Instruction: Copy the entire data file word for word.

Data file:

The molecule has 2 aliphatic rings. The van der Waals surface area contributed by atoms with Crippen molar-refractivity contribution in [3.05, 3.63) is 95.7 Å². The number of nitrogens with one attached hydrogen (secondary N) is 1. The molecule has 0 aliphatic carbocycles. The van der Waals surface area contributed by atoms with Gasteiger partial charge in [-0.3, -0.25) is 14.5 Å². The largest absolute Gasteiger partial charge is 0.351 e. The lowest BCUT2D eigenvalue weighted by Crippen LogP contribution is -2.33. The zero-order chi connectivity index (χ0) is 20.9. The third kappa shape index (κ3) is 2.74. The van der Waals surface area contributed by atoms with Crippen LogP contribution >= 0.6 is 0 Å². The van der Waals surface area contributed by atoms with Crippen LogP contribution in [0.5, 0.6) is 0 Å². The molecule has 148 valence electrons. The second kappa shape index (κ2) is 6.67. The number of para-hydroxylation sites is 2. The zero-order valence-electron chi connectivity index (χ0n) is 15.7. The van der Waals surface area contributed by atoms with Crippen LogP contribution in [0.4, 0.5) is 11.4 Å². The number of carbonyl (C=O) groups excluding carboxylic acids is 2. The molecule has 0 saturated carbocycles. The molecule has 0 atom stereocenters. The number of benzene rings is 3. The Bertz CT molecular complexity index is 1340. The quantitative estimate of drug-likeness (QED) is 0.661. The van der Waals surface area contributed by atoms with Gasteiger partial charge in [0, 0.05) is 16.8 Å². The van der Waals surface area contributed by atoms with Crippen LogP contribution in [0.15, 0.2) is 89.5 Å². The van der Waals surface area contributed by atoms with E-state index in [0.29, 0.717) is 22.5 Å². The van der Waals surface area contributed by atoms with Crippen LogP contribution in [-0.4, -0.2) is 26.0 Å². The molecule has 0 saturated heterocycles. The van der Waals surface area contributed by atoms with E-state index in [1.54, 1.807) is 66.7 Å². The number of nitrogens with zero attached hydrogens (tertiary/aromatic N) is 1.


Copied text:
The molecule has 2 aliphatic rings. The van der Waals surface area contributed by atoms with Crippen molar-refractivity contribution in [3.05, 3.63) is 95.7 Å². The number of nitrogens with one attached hydrogen (secondary N) is 1. The molecule has 0 aliphatic carbocycles. The van der Waals surface area contributed by atoms with Gasteiger partial charge in [-0.3, -0.25) is 14.5 Å². The largest absolute Gasteiger partial charge is 0.351 e. The lowest BCUT2D eigenvalue weighted by Crippen LogP contribution is -2.33. The zero-order chi connectivity index (χ0) is 20.9. The third kappa shape index (κ3) is 2.74. The van der Waals surface area contributed by atoms with Crippen LogP contribution >= 0.6 is 0 Å². The van der Waals surface area contributed by atoms with Crippen LogP contribution in [0.5, 0.6) is 0 Å². The molecule has 148 valence electrons. The second kappa shape index (κ2) is 6.67. The number of para-hydroxylation sites is 2. The zero-order valence-electron chi connectivity index (χ0n) is 15.7. The van der Waals surface area contributed by atoms with Crippen LogP contribution in [0.4, 0.5) is 11.4 Å². The number of carbonyl (C=O) groups excluding carboxylic acids is 2. The molecule has 0 saturated carbocycles. The molecule has 0 atom stereocenters. The number of benzene rings is 3. The Bertz CT molecular complexity index is 1340. The quantitative estimate of drug-likeness (QED) is 0.661. The van der Waals surface area contributed by atoms with Gasteiger partial charge in [0, 0.05) is 16.8 Å². The van der Waals surface area contributed by atoms with Crippen LogP contribution in [0.15, 0.2) is 89.5 Å². The van der Waals surface area contributed by atoms with E-state index in [0.29, 0.717) is 22.5 Å². The van der Waals surface area contributed by atoms with Crippen LogP contribution in [-0.4, -0.2) is 26.0 Å². The molecule has 0 saturated heterocycles. The van der Waals surface area contributed by atoms with E-state index in [1.54, 1.807) is 66.7 Å². The number of nitrogens with zero attached hydrogens (tertiary/aromatic N) is 1.